Thursday, December 03, 2009

Night Terrors - a sign of great intelligence, right?

You know how whenever your child is getting into everything in the house, or is being hyperactive or disruptive in class, it's always because they must be especially intelligent and need more stimulation or some such thing? Yeah, while there is some truth in these reasonings, we all know that mostly being told our child is really bright is to make us feel better for having to struggle with them more than what seems (from the outside, looking into other people's lives) the norm.

Ah yes, well, at 4.10am, after 2 hours and 10 minutes sleep (Ari apparently decided that after a long day of socialising, he really only needed a 2 hour "nap" between 7pm and 9pm, and then needed to be awake between 9pm and 2am), Ari woke with a blood curdling scream. Luckily for him, I was sleep right next to him our family bed. Unluckily for me, I was sleeping right next to him in our family bed... After slipping back into my skin, I attempted to comfort my distressed and writhing baby. He flailed and screamed, and twisted his body this way and that. I attempted to breastfeed him (that's pretty much my go-to solution for distress, their's and mine!). He wanted no bar of the boob. In fact, he wanted no bar of me either. It was like I was the monster in his nightmare that he was trying to get away from.

TBH, I got a little annoyed. I was half asleep, roused from what would have been DEEP sleep, after an 18 hour day. It took me a good 15 minutes or so to accept that he was totally losing the plot and that this might actually be a night terror episode. You see, we're not unfamiliar with night terrors in this house. All the boys have had them, though Luey only had one, so we don't even really count it. Erik had a half dozen or so, REALLY awful ones where he would run from us screaming and cower in a corner. The light would be on, but seriously no one was at home, he was in his own - obviously very scary - world. Then after 30 minutes or so, he's come out of it, be calm as cool water. But he was 20 months or so old.

Bryn has had many, many night terrors. They started at about 2.5 years of age, and we're still working through the odd one here and there. His were only moderate, and seemed mild compared to Erik's, though many more in number.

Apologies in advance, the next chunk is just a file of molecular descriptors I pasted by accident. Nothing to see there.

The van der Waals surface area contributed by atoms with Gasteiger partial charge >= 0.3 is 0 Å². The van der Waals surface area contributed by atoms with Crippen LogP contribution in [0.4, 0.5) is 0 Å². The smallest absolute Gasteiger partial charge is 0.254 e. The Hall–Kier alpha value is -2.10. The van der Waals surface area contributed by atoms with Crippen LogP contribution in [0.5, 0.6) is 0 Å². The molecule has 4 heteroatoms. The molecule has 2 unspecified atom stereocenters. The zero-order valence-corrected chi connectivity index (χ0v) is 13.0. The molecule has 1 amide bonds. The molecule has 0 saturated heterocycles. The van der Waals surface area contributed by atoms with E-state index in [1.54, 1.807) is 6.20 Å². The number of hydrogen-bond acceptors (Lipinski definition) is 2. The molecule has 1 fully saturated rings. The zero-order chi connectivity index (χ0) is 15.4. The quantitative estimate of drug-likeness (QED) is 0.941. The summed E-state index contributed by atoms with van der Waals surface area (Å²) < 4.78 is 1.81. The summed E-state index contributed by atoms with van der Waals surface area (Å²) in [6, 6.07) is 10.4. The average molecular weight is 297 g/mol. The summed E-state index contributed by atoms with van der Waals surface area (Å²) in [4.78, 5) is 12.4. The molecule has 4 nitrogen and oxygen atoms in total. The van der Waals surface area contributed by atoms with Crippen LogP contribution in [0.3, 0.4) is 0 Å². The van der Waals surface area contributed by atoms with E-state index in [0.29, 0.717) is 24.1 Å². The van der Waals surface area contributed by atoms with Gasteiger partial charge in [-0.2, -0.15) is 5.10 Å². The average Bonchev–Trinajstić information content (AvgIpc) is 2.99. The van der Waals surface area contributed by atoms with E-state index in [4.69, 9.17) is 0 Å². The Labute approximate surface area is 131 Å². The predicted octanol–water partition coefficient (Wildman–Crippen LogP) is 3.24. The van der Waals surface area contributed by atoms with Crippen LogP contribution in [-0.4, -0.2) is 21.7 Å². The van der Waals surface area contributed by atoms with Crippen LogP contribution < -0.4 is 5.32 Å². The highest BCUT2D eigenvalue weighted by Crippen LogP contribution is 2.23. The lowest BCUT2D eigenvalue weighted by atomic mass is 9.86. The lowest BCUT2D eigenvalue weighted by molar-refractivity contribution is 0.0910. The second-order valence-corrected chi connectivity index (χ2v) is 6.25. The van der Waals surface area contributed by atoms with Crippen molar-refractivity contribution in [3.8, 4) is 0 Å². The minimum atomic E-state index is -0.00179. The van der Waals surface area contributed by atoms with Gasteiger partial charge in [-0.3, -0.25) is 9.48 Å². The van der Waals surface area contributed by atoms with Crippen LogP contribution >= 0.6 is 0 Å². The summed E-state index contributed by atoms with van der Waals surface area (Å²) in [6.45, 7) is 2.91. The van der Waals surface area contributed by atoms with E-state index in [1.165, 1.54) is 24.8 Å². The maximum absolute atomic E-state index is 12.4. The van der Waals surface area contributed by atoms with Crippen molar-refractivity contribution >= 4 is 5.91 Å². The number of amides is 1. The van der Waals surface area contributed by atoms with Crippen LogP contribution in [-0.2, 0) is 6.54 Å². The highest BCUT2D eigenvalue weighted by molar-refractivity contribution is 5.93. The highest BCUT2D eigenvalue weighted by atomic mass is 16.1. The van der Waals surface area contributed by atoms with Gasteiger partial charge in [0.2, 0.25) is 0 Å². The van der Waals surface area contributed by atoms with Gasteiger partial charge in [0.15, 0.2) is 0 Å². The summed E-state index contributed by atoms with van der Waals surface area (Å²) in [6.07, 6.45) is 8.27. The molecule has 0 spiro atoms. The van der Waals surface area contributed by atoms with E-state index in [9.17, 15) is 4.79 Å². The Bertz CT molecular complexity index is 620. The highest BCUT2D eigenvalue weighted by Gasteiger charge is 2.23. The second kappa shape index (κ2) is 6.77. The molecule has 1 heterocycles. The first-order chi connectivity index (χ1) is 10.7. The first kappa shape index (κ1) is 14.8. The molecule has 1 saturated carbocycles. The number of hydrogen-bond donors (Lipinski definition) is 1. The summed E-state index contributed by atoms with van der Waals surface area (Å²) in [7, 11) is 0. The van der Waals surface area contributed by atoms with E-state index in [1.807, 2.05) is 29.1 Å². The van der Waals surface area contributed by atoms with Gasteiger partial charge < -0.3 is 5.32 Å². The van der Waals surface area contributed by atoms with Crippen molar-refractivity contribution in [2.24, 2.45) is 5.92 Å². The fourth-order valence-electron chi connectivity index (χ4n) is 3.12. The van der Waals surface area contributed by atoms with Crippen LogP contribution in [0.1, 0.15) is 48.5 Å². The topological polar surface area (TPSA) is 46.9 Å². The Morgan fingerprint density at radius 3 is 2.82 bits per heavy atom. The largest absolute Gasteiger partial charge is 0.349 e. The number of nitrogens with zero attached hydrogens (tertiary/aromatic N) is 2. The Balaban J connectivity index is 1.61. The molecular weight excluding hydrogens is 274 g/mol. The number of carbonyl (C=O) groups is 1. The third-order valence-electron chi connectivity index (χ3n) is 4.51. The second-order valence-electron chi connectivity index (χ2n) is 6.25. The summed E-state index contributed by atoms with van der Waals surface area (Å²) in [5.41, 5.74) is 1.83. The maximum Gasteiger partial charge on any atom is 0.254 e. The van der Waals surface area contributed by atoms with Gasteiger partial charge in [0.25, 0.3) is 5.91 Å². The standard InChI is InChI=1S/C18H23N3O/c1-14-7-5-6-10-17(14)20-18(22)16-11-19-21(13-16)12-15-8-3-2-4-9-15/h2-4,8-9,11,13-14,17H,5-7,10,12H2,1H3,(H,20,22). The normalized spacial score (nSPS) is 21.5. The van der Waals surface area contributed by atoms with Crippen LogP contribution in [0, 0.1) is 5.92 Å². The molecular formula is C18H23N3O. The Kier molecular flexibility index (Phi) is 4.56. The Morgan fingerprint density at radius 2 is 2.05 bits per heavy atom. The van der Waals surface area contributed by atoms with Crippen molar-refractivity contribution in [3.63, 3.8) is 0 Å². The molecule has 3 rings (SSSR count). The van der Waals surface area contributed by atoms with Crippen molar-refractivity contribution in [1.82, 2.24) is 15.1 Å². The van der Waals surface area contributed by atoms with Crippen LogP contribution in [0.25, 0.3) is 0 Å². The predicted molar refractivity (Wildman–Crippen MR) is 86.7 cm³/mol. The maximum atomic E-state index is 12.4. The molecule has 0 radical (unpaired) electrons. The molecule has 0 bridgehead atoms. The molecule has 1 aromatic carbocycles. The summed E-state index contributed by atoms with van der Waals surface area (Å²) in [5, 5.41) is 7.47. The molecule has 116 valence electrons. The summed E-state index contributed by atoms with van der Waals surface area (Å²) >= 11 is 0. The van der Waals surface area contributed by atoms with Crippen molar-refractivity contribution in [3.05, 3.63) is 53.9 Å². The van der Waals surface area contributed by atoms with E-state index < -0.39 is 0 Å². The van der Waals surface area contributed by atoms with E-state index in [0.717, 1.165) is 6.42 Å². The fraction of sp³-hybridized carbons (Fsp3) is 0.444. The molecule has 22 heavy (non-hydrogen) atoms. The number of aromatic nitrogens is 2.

So, anyway, night terrors aren't a new phenomenon in this house, but NEVER has one of our children had one this young (13 months). Ari's was on the same level of Erik's, but unlike Erik, once I realised what I was dealing with and turned the light on, Ari seemed to recover. Took him a couple of minutes, but he came out of (Erik would only come out of it if we held him tightly on our lap and said his name over, and over, and over.

Night terrors are thought to be causes by overtiredness and overstimulation. Children (and adults who very occassionally suffer night terrors) are not thought to recall the nightmare they live so realistically for the period of the night terror.

I just wish there was some pay off for night terrors, like it meant they were super intelligent... Because they're so awful to go through, especially when you're woken from a deep sleep to try and deal with it.

1 comment:

Mr B said...

Oh god night terrors. Both my kids have had them too, they are HORRID. I hope that it was the one and only for Ari so you all get some sleep.

Beren has now progressed to have very active dreams, hes almost a sleep walker, sits up in bed and chats and freeeaks me out. Freya has stopped for the moment thank goodness.

Good Job!